What is not plain, simple and old school is the primary camera set up on the smartphone. There are four cameras on the back of the Honor 20. Three of these cameras along with LED flash are placed on an elongated vertical capsule while the fourth one is present right next to this arrangement. Accompanying the cameras is “48 MP” and “AI Vision” branding. The lower half of the back carries the brand’s logo in reflective silver color which stands out on the black back.
While the front and back of the Honor 20 are pretty clean and feature light, it is the aluminum frame of the phone that adds an interesting touch to the general phone design. Honor has added an Infrared port to the Honor 20 which sits on top. The USB Type-C port and the speaker grille are present on the base. The left side of the phone holds the dual SIM card tray while the right side houses the volume rocker and the power/lock button. Because there is no fingerprint scanner on the back, it might seem like the device comes with an in-display fingerprint scanner but actually, the scanner is present on the frame. The power/lock button of the Honor 20 doubles up as the fingerprint scanner. The flat button makes it easier to wake and unlock the phone at the same time. It seems like a useful touch, definitely one that we do not see too often (we did see it in the NextBit Robin and some Sony Xperia phones before Samsung brought it back into the spotlight in the Galaxy S10e).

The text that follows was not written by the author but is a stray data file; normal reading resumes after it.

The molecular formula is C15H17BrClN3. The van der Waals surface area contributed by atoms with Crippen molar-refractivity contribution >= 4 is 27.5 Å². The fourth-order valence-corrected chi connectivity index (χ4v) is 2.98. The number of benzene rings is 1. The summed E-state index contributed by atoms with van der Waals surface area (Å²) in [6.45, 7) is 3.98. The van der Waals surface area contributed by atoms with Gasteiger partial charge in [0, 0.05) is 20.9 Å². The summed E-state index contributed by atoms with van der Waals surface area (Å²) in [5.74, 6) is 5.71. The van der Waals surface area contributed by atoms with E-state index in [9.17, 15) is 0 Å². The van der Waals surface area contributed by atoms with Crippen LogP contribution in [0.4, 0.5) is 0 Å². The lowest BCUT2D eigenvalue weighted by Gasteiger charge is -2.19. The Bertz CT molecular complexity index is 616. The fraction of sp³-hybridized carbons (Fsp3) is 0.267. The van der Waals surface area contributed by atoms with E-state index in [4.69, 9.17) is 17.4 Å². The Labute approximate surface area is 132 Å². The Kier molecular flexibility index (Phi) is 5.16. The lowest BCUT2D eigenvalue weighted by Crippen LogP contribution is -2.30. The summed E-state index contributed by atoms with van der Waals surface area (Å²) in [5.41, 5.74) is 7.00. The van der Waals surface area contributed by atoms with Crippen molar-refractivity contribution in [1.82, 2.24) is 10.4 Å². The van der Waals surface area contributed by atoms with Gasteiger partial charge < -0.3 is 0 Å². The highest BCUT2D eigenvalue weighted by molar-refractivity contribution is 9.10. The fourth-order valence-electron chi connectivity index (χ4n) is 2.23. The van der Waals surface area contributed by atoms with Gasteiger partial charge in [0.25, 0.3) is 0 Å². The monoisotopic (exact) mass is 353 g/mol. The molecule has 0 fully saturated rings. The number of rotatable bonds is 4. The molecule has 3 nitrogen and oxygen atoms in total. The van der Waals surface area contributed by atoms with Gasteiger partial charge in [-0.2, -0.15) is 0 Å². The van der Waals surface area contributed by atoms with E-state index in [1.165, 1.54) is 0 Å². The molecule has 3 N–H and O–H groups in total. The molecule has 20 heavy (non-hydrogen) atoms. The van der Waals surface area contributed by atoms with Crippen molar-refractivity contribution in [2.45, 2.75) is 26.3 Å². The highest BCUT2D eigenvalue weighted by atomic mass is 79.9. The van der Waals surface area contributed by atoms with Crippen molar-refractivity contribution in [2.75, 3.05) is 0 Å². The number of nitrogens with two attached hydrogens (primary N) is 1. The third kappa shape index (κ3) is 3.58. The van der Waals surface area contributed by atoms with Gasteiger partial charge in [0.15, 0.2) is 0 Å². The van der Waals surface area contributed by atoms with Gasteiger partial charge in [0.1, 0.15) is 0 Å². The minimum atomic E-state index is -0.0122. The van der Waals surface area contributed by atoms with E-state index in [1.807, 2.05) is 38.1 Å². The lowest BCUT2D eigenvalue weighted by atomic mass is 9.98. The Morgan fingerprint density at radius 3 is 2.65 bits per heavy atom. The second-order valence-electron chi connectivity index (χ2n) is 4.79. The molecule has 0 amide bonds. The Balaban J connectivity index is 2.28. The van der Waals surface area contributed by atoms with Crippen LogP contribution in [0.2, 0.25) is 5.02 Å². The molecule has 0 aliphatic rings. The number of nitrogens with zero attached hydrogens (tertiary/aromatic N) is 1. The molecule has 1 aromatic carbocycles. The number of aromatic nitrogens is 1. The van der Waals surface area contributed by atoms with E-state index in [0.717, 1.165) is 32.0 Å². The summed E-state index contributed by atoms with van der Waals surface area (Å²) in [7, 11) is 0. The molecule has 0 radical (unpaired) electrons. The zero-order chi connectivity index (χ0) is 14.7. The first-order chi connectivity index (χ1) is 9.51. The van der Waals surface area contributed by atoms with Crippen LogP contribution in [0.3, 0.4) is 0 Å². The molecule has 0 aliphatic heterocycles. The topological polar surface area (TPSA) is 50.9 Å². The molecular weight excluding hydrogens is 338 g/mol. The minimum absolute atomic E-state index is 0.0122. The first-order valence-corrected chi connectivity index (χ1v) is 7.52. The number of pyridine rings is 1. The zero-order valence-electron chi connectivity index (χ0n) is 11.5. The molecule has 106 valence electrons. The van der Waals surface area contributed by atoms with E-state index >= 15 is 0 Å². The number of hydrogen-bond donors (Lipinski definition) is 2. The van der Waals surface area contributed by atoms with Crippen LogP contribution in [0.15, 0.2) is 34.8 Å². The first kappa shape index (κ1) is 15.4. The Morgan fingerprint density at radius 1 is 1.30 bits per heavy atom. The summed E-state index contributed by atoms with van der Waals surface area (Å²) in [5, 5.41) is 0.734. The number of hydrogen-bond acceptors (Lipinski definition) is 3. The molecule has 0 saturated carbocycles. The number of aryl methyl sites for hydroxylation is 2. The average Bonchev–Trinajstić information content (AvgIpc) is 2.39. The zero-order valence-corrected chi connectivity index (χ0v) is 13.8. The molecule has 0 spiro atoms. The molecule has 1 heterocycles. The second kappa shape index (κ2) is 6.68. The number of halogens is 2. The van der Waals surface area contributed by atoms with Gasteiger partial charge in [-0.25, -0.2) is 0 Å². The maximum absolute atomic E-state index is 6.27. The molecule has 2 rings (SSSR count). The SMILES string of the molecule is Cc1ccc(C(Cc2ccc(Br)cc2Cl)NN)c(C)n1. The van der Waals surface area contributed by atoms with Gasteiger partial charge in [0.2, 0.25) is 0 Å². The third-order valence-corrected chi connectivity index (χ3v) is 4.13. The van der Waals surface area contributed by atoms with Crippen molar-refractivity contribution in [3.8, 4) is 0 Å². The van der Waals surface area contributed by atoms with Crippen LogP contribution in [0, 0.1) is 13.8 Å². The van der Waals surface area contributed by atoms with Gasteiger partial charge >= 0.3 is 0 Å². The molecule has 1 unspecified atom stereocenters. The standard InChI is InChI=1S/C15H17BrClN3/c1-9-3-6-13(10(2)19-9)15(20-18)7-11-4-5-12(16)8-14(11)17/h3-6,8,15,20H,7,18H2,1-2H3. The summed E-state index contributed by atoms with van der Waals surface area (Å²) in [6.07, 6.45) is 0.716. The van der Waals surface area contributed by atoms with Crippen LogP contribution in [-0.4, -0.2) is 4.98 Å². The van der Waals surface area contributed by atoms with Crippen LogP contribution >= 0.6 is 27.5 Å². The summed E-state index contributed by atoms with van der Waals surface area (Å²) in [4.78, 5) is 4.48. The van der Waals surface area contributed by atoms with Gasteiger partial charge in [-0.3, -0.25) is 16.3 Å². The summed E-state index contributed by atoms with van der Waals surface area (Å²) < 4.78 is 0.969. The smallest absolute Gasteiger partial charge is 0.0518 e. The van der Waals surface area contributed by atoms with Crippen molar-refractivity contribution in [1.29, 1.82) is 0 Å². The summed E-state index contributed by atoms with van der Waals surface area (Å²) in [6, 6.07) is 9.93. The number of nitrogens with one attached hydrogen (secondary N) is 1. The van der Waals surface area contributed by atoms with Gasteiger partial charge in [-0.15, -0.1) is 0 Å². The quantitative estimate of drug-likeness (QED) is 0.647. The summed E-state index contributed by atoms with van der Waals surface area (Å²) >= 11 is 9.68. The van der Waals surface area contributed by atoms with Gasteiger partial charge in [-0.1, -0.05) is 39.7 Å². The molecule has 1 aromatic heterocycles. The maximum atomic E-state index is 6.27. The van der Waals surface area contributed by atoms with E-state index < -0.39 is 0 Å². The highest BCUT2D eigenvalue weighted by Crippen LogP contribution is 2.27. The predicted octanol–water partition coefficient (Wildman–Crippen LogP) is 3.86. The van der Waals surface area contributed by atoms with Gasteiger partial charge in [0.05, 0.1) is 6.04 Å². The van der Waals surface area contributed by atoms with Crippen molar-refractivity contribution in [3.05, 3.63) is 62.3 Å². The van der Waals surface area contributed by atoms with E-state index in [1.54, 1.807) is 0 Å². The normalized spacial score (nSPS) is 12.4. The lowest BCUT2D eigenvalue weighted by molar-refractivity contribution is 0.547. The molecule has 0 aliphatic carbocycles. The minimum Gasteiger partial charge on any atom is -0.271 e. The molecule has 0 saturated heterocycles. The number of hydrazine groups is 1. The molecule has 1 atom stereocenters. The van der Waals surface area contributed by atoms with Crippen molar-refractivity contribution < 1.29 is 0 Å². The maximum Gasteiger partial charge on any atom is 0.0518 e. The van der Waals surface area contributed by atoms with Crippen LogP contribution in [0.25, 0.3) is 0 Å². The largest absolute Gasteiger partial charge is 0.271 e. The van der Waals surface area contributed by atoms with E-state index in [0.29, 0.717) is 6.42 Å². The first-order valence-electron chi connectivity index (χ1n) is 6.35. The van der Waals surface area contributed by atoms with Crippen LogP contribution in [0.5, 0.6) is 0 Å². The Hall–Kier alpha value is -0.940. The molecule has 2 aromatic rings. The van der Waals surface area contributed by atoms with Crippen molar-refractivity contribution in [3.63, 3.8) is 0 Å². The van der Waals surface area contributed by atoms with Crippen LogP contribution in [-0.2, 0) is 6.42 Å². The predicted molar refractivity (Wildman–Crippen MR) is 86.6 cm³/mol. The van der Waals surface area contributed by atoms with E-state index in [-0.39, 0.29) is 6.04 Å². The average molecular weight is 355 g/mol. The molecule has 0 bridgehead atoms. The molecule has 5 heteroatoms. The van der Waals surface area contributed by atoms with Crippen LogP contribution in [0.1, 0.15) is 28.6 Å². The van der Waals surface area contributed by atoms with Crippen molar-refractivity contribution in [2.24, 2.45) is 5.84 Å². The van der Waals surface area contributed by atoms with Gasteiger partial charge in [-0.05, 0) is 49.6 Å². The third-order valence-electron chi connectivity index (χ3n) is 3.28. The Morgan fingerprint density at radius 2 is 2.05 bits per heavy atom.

All said and done, the design of the Honor 20 is nothing exceptional. Perhaps it is just the black unit we received but it does seem very routine as per today’s design standard. It is not a phone that would divide people on how it looks as Honor has played it rather safe in the looks department. People will like the look of it but it surely is not going to turn a lot of heads.
Throwing the kitchen sink at the specs
It might have played it safe in the design department but when it comes to specs and numbers, the brand has pretty much thrown the kitchen sink at the 20. The device comes with a 6.26-inch full HD+ display with a screen resolution of 1080 x 2340 pixels. It is powered by Huawei’s in-house HiSilicon Kirin 980 processor, the same chipset we saw earlier this year in the superb Huawei P30 Pro. The chipset in our unit came coupled with 6 GB RAM and 128 GB internal storage, which is non-expandable (no memory card slot, sorry). We hear there will also be variants with 8 GB RAM and up to 256 GB storage.